This may seem like a long period of time to a startup company, but many advantages are gained during the application process and before patent issuance. For example, the startup can tell investors it has one or more patents pending, and the startup gains provisional rights to royalties during the time the application is pending for infringers who are notified about the existence of the application.

7. Where to Patent

Patents are territorial, meaning that patent rights obtained through the PTO are only enforceable in the United States.

Numerous other countries around the world also have patent systems, and certain international treaties provide some uniformity when applicants seek protection outside the United States.

One such treaty is called the Patent Cooperation Treaty (“PCT”), which allows an applicant to designate the countries it wishes to file in and then later file in those countries.

For example, a difficult but important decision for a startup to make is which, if any, foreign markets it may seek to enter down the road. Filing a PCT can greatly assist this process because it provides a placeholder for filing in the 140+ countries participating in PCT up to 30 months before filing in those countries.

8. Cost

As with most legal services, a startup will be paying for the attorney time in preparing and prosecuting the patent application. The startup will also pay the PTO and any other international and foreign patent entity fees.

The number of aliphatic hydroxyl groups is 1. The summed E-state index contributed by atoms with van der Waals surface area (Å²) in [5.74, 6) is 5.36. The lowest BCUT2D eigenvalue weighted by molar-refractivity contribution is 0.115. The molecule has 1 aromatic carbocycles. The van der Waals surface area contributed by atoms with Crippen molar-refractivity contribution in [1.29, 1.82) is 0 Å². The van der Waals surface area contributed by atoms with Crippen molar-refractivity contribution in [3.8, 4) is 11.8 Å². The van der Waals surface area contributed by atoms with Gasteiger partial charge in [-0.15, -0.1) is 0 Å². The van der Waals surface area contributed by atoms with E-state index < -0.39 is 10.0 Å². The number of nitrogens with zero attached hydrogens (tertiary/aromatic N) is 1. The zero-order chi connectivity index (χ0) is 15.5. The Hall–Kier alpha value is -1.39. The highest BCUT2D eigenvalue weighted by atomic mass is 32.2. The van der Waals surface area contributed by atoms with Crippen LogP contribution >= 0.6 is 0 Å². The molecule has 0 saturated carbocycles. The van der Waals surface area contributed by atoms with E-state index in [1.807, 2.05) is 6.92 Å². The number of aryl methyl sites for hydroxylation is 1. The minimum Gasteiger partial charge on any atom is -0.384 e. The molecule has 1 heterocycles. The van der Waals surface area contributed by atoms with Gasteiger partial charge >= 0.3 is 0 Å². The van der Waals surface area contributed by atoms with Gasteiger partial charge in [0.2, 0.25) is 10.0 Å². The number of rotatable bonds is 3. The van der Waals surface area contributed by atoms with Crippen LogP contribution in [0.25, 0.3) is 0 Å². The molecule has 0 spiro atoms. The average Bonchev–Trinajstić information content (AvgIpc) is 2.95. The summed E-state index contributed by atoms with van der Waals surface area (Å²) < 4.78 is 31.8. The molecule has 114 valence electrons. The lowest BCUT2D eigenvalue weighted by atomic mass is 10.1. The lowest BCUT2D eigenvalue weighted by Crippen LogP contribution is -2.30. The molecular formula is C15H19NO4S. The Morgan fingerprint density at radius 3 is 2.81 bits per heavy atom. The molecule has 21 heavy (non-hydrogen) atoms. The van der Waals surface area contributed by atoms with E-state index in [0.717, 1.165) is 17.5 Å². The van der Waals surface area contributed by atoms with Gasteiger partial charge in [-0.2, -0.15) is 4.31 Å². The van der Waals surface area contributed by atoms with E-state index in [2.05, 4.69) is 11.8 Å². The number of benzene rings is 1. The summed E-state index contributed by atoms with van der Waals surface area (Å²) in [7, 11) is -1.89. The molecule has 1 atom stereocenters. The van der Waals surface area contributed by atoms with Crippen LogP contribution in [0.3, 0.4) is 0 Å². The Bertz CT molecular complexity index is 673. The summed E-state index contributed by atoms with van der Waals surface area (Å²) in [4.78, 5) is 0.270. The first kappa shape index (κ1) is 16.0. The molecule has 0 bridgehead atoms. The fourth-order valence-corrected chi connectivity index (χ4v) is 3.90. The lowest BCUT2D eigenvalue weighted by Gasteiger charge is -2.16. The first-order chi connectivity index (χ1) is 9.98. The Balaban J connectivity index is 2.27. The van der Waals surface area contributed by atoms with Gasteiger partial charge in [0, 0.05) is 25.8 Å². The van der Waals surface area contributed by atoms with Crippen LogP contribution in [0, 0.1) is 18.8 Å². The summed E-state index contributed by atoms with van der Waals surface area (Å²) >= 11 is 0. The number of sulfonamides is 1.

The legal fees for preparing, filing and prosecuting an application will vary based on the technology at issue and other factors, including the quality of patent counsel, which is an exceedingly important consideration.

To provide a general sense of cost, the preparation and filing of a patent application may range from $7,000 to $12,000 depending on the matter. Startups should consult directly with their patent counsel on this issue for their particular matter.

Fees charged by the PTO are standard and can be found at the PTO website. In the US, the PTO offers a 50% and 75% discount on certain fees if an applicant qualifies as a "small entity" or "micro entity."

9. Other Considerations: Freedom to Operate

Another critical decision for a startup to make is whether there are third-party patents that cover what the startup will be doing in the marketplace.

Many startups make the mistake of ignoring this and subject themselves to unnecessary and avoidable risks. To not understand and confront this risk is to literally fly blind.

A startup addressing this issue should confer closely with its patent counsel to determine the best course of action, including a freedom-to-operate search and analysis.

This posting is for informational purposes only and does not, and is not intended to, constitute legal advice in any manner whatsoever. Feel free to contact the lawyer with whom you normally consult for legal advice. The posting is an original writing by the author(s) only and is not attributable to Shores & Oliver, P.C. or its clients.